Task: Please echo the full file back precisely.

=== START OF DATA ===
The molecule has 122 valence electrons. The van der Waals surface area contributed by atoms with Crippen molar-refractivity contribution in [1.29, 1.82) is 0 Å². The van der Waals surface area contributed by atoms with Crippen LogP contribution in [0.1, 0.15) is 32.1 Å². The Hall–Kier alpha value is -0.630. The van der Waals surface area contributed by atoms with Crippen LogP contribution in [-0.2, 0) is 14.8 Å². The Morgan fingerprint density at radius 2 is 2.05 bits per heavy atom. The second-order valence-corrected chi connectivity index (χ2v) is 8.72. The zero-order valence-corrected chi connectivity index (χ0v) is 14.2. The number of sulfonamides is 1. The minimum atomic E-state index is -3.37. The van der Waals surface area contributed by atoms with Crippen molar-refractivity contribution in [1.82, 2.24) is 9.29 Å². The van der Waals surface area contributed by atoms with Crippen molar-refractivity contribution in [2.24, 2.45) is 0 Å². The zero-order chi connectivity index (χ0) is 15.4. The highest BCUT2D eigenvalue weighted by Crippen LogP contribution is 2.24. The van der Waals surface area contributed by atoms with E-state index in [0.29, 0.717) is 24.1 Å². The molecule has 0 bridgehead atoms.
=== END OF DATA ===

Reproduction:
The molecule has 122 valence electrons. The van der Waals surface area contributed by atoms with Crippen molar-refractivity contribution in [1.29, 1.82) is 0 Å². The van der Waals surface area contributed by atoms with Crippen LogP contribution in [0.1, 0.15) is 32.1 Å². The Hall–Kier alpha value is -0.630. The van der Waals surface area contributed by atoms with Crippen LogP contribution in [-0.2, 0) is 14.8 Å². The Morgan fingerprint density at radius 2 is 2.05 bits per heavy atom. The second-order valence-corrected chi connectivity index (χ2v) is 8.72. The zero-order valence-corrected chi connectivity index (χ0v) is 14.2. The number of sulfonamides is 1. The minimum atomic E-state index is -3.37. The van der Waals surface area contributed by atoms with Crippen molar-refractivity contribution in [1.82, 2.24) is 9.29 Å². The van der Waals surface area contributed by atoms with Crippen molar-refractivity contribution in [2.24, 2.45) is 0 Å². The zero-order chi connectivity index (χ0) is 15.4. The highest BCUT2D eigenvalue weighted by Crippen LogP contribution is 2.24. The van der Waals surface area contributed by atoms with E-state index in [0.29, 0.717) is 24.1 Å². The molecule has 0 bridgehead atoms.